Can the drafting and signing of wills, powers of attorney and Court cases proceed during this pandemic?
The answer in short is yes, albeit with significant changes in processes and protocols.
We have seen a surge in enquiries for wills to be drafted and revised since the advent of this health crisis we have found ourselves in. What has been challenging is the way in which we have had to adjust the approach to Court hearings, having wills signed and witnessed as well as powers of attorney while complying with social distancing requirements.
How we’re getting wills in place during this pandemic
Prior to COVID-19, the standard practice when receiving instructions from someone wishing to revise or draft a will was that we would meet in person. This was done for a number of reasons, including creating an environment where the person detailing their wishes was under no influence or duress from any other person.
We are finding that people are more than happy to engage in a process that takes place online by video conference. Before we meet online we ask our clients to fill in an online form that covers much of the information that is required in the lead up to the live,online meeting. This form process also assists in the structuring of our online meeting and makes the meeting more productive and efficient..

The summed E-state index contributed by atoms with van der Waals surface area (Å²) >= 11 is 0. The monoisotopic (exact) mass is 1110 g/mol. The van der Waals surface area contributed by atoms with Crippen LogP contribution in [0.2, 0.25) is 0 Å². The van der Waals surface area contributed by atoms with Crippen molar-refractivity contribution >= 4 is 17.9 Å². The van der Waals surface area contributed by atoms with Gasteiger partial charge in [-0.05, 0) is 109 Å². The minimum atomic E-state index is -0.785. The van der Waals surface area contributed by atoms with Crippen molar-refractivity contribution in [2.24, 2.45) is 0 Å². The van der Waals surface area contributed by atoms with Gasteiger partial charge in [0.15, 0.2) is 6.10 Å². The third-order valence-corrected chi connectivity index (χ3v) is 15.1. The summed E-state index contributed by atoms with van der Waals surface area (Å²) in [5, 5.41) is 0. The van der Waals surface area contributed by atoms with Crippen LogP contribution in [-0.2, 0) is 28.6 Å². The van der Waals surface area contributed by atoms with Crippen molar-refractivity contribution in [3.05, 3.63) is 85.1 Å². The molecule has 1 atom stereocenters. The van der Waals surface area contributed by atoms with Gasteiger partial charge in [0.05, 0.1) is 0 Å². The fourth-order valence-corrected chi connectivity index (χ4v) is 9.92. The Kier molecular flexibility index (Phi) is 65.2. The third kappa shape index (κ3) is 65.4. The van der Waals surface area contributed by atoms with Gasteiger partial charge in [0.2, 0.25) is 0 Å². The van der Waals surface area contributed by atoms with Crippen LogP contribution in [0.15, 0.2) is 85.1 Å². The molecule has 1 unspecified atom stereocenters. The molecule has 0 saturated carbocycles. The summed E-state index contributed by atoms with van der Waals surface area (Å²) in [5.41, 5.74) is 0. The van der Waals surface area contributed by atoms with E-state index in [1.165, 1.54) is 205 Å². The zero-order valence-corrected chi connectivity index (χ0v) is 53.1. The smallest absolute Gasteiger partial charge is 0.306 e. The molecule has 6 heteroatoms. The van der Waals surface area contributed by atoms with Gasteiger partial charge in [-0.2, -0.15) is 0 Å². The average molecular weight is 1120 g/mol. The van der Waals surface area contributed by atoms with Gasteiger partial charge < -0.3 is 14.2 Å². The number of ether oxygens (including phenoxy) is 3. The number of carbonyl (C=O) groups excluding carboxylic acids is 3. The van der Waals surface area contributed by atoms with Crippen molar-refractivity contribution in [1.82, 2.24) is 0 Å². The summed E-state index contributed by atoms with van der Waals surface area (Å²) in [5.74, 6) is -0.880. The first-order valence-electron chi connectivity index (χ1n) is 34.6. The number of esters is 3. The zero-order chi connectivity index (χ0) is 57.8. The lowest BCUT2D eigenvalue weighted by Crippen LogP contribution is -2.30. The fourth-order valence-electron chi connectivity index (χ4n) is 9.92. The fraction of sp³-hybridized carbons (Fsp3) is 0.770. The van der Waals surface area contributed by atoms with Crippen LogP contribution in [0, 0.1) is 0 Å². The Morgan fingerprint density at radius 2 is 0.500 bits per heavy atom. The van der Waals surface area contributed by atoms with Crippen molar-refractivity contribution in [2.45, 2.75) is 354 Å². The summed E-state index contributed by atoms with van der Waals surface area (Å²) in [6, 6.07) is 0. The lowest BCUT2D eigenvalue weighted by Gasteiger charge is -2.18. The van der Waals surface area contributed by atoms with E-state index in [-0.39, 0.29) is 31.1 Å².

What I am finding is that the online meetings are not dissimilar to our in person meetings in that we continue to have face-to-face contact. It is still possible to assess the capacity of the will-maker and in general the ability for my team and I to take instructions is as good as it ever was in-person.
One of the things we do religiously, particularly with the elderly, is ensure that they are alone with us when taking instructions in relation to a will. In regular, non-pandemic situations, it is not uncommon for an elderly will maker to be transported to the appointment by a child or other family member. The child or other family member is excluded from the meeting with the willmaker when instructions are being taken. Similarly now online when a client who is aided in the conference call set-up by someone else, once everything is set up and the will-maker is comfortable to commence, we ask anyone else present to leave the room. We confirm with the willmaker that they are alone before taking instructions and providing advice to ensure that they are able to express their wishes and provide instructions free from influence.